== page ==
How can I help my 6-month-old's constipation issues?

Q: My 6-month-old is a formula fed baby and she's having constipation issues. I have tried everything from prune, apple, and pear juices and even added more water to her formula. I stopped with the rice and oatmeal cereal to see if that would change anything and it has not. Help!

A: You’re wise to look to your baby’s diet, since most constipation issues in babies are diet related.Constipation can occur especially during dietary transitions, such as when you introduce baby food or reduce the number of bottles your baby takes each day.

As babies get older, they naturally poop fewer times each day. While bottle-fed babies may fill their diapers four or five times each day in their first few weeks of life, they may only poop once a day or once every couple of days by the time they’re five or six months old. Many physicians will tell you that it’s not the number of times your baby poops each day or week that’s most important, it’s how your baby feels and what her stool looks like. If your baby’s stool is fairly loose and moist, she’s probably not constipated, even if she’s only pooping once every couple of days. If your baby is constipated, her stool will be harder and drier, often in the shape of small balls.

No matter how much you want to help your baby move her bowels, avoid giving her laxatives, mineral oil, or enemas without talking to her pediatrician first. Even if your baby is straining and grunting when she moves her bowels, it’s not necessarily abnormal. Since babies have to poop lying down, it takes a little more work for them to get it out of their bodies! If your baby seems to be straining excessively hard to move her bowels, try picking her up and holding her knees against her chest. This helps her by putting gravity to work in her favor.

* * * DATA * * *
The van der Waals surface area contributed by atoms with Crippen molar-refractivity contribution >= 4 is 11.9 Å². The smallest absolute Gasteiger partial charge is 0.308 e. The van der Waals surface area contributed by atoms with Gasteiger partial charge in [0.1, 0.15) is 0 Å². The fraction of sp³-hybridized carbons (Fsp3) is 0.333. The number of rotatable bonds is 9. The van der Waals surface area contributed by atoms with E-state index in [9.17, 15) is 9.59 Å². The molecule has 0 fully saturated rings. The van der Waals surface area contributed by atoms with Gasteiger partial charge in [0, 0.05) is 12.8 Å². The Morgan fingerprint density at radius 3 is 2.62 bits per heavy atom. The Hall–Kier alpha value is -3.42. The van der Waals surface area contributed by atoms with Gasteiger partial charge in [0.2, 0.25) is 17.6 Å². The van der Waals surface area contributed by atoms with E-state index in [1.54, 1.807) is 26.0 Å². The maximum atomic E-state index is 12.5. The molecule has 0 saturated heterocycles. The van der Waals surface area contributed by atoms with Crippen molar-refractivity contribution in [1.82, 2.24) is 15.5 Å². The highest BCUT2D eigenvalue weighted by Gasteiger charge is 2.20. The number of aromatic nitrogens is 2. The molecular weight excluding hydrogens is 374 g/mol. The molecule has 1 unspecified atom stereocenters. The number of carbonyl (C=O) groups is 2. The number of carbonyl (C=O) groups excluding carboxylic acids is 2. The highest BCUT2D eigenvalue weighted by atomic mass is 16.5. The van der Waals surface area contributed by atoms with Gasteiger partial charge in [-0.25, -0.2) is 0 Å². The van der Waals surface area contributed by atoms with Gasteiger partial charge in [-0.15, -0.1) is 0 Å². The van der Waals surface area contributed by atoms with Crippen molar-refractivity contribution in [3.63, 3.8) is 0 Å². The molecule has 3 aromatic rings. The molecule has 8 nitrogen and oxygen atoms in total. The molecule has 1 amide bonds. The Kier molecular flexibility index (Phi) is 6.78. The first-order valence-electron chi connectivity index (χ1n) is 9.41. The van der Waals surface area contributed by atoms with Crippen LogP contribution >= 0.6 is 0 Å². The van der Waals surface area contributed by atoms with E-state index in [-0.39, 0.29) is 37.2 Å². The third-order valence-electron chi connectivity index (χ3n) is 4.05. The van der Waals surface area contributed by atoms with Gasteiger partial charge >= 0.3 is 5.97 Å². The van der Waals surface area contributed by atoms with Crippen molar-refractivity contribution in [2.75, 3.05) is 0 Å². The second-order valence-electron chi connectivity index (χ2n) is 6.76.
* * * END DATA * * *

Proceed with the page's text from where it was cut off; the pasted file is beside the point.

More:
Most babies do experience bouts of constipation occasionally, but the good news is that they generally pass without intervention. Still, if you’re worried about your baby’s bowel habits, don’t ignore your gut feeling. Make an appointment with your daughter’s pediatrician.

All content on this Web site, including medical opinion and any other health-related information, is for informational purposes only and should not be considered to be a specific diagnosis or treatment plan for any individual situation. Use of this site and the information contained herein does not create a doctor-patient relationship. Always seek the direct advice of your own doctor in connection with any questions or issues you may have regarding your own health or the health of others.

Answered by Dr. Rallie McAllister

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